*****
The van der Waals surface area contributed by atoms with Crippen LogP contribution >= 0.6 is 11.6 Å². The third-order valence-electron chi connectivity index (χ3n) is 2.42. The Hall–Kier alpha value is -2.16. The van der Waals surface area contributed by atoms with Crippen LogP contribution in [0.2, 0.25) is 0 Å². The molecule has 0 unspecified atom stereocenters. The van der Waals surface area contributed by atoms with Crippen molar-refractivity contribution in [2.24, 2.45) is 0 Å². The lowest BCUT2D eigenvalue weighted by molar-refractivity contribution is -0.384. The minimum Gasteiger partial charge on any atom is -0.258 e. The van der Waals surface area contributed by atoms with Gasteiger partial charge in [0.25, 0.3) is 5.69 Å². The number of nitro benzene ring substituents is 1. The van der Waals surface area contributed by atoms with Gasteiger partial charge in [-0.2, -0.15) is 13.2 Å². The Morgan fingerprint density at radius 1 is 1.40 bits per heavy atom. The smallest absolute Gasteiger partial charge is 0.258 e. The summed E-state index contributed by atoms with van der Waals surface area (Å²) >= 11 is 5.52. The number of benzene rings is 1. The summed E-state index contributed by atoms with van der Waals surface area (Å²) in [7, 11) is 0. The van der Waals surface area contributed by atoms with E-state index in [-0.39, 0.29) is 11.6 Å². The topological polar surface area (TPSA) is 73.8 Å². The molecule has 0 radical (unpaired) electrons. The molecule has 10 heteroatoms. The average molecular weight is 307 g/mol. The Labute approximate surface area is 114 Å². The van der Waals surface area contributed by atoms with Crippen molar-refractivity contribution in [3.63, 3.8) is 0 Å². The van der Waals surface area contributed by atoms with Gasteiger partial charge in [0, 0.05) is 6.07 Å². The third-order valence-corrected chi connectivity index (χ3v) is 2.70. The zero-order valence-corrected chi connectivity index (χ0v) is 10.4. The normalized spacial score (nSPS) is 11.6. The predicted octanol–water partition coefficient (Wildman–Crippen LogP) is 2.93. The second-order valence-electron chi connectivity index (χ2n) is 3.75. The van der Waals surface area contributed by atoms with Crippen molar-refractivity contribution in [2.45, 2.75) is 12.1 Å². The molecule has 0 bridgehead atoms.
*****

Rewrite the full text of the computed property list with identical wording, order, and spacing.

The van der Waals surface area contributed by atoms with Crippen LogP contribution >= 0.6 is 11.6 Å². The third-order valence-electron chi connectivity index (χ3n) is 2.42. The Hall–Kier alpha value is -2.16. The van der Waals surface area contributed by atoms with Crippen LogP contribution in [0.2, 0.25) is 0 Å². The molecule has 0 unspecified atom stereocenters. The van der Waals surface area contributed by atoms with Crippen molar-refractivity contribution in [2.24, 2.45) is 0 Å². The lowest BCUT2D eigenvalue weighted by molar-refractivity contribution is -0.384. The minimum Gasteiger partial charge on any atom is -0.258 e. The van der Waals surface area contributed by atoms with Gasteiger partial charge in [0.25, 0.3) is 5.69 Å². The number of nitro benzene ring substituents is 1. The van der Waals surface area contributed by atoms with Gasteiger partial charge in [-0.2, -0.15) is 13.2 Å². The Morgan fingerprint density at radius 1 is 1.40 bits per heavy atom. The smallest absolute Gasteiger partial charge is 0.258 e. The summed E-state index contributed by atoms with van der Waals surface area (Å²) >= 11 is 5.52. The number of benzene rings is 1. The summed E-state index contributed by atoms with van der Waals surface area (Å²) in [7, 11) is 0. The van der Waals surface area contributed by atoms with E-state index in [-0.39, 0.29) is 11.6 Å². The topological polar surface area (TPSA) is 73.8 Å². The molecule has 0 radical (unpaired) electrons. The molecule has 10 heteroatoms. The average molecular weight is 307 g/mol. The Labute approximate surface area is 114 Å². The van der Waals surface area contributed by atoms with Crippen molar-refractivity contribution in [3.63, 3.8) is 0 Å². The van der Waals surface area contributed by atoms with Gasteiger partial charge in [0, 0.05) is 6.07 Å². The third-order valence-corrected chi connectivity index (χ3v) is 2.70. The zero-order valence-corrected chi connectivity index (χ0v) is 10.4. The normalized spacial score (nSPS) is 11.6. The predicted octanol–water partition coefficient (Wildman–Crippen LogP) is 2.93. The second-order valence-electron chi connectivity index (χ2n) is 3.75. The van der Waals surface area contributed by atoms with Crippen molar-refractivity contribution in [2.45, 2.75) is 12.1 Å². The molecule has 0 bridgehead atoms.